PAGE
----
An Outlandish Facebook Post Was Not a “True Threat”


Days after the U.S. Capitol siege of last year, Daniel Baker of Tallahassee posted heated messages on Facebook condemning the attack. The posts encouraged others to fight back if, and only if, an armed mob of racist terrorists attacked the Florida Capitol, overpowered police officers, and successfully occupied the building. Of course, no such events occurred and no violent incident followed from the posts.

While potentially shocking, Baker’s posts were in line with much of the rhetoric of the day. Throughout 2021, many public statements about the 2020 election and the events of January 6 were sharp, inflamed, and discussed violence. Baker’s posts were not unusual in this regard. What is unusual is that Baker was charged with the federal crime of making a “threat to injure the person of another.” Baker was convicted and sentenced to 44 months in prison. Now Baker is appealing his conviction to the Eleventh Circuit, arguing that his conviction violated the First Amendment. The ACLU, joined by Cato, has filed an amicus brief supporting Baker.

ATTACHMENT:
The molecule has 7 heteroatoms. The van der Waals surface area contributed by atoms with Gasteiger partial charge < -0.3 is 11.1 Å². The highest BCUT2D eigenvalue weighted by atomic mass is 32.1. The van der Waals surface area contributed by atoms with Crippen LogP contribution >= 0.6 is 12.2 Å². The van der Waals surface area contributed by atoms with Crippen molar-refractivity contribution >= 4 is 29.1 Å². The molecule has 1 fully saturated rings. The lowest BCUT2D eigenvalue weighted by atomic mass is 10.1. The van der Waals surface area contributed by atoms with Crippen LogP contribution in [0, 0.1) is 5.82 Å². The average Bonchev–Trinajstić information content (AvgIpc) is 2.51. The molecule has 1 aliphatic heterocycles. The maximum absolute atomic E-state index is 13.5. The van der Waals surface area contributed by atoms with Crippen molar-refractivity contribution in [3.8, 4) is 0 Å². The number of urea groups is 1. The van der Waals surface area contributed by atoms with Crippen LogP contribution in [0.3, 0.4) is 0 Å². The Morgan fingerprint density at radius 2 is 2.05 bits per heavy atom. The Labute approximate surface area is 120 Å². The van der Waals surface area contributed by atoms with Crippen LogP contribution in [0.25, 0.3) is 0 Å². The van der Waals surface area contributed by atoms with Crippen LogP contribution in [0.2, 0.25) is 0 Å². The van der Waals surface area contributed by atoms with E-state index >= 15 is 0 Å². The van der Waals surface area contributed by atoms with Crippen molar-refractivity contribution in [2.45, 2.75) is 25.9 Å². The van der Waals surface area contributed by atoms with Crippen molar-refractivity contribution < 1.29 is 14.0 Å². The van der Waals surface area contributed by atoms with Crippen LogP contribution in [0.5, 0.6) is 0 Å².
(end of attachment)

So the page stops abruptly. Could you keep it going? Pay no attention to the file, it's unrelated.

In the brief, we explain that Baker’s statements did not meet the high bar for “true threats,” which can be punished consistent with the First Amendment. First, no reasonable person reading Baker’s statements would have understood them as expressing a serious intent to lay siege to the Florida Capitol. Baker’s statements were expressly conditioned on outlandish events: a group of individuals attacking the Florida Capitol, overpowering police, and occupying the building. Publicly reported law enforcement intelligence at that time showed that there was no threat of a coup at the Florida Capitol.

In addition, because no one planned to attack the Florida Capitol, Baker’s statements encouraged taking action against people who did not exist. His statements contemplated armed resistance against a non‐​existent treasonous militia, and thus no actual person could have felt personally threatened by the statements. Finally, the statements were communicated to a general audience on a matter of public concern. He published the posts on Facebook in the midst of political discussions about whether the 2020 election was stolen and what exactly occurred during the January 6 riot. Baker’s statements may have been intemperate, but the First Amendment protects a great deal of political advocacy that many people would find offensive or alarming.

Together, these three factors make clear that Baker’s speech was protected by the First Amendment and could not be criminally punished. The Eleventh Circuit should vacate Baker’s conviction.